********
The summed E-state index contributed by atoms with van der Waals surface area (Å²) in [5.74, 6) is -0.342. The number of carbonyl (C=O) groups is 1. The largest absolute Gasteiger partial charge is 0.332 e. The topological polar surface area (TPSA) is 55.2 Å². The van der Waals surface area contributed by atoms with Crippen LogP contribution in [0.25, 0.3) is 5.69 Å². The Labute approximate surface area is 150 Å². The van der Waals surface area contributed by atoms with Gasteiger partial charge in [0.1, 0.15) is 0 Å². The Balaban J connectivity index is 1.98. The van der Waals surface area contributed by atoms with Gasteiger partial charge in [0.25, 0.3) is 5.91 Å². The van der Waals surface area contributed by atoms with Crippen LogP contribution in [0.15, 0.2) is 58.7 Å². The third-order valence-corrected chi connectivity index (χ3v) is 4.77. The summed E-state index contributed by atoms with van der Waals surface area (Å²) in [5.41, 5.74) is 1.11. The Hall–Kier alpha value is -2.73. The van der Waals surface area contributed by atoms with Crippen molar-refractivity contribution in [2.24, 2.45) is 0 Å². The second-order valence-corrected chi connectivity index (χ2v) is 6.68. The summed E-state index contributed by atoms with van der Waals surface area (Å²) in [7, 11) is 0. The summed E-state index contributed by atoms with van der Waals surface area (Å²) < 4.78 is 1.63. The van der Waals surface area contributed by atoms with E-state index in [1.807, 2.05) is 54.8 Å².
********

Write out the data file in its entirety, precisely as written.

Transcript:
The summed E-state index contributed by atoms with van der Waals surface area (Å²) in [5.74, 6) is -0.342. The number of carbonyl (C=O) groups is 1. The largest absolute Gasteiger partial charge is 0.332 e. The topological polar surface area (TPSA) is 55.2 Å². The van der Waals surface area contributed by atoms with Crippen LogP contribution in [0.25, 0.3) is 5.69 Å². The Labute approximate surface area is 150 Å². The van der Waals surface area contributed by atoms with Gasteiger partial charge in [0.1, 0.15) is 0 Å². The Balaban J connectivity index is 1.98. The van der Waals surface area contributed by atoms with Gasteiger partial charge in [0.25, 0.3) is 5.91 Å². The van der Waals surface area contributed by atoms with Crippen LogP contribution in [0.15, 0.2) is 58.7 Å². The third-order valence-corrected chi connectivity index (χ3v) is 4.77. The summed E-state index contributed by atoms with van der Waals surface area (Å²) in [5.41, 5.74) is 1.11. The Hall–Kier alpha value is -2.73. The van der Waals surface area contributed by atoms with Crippen molar-refractivity contribution in [2.24, 2.45) is 0 Å². The second-order valence-corrected chi connectivity index (χ2v) is 6.68. The summed E-state index contributed by atoms with van der Waals surface area (Å²) in [7, 11) is 0. The summed E-state index contributed by atoms with van der Waals surface area (Å²) < 4.78 is 1.63. The van der Waals surface area contributed by atoms with E-state index in [1.807, 2.05) is 54.8 Å².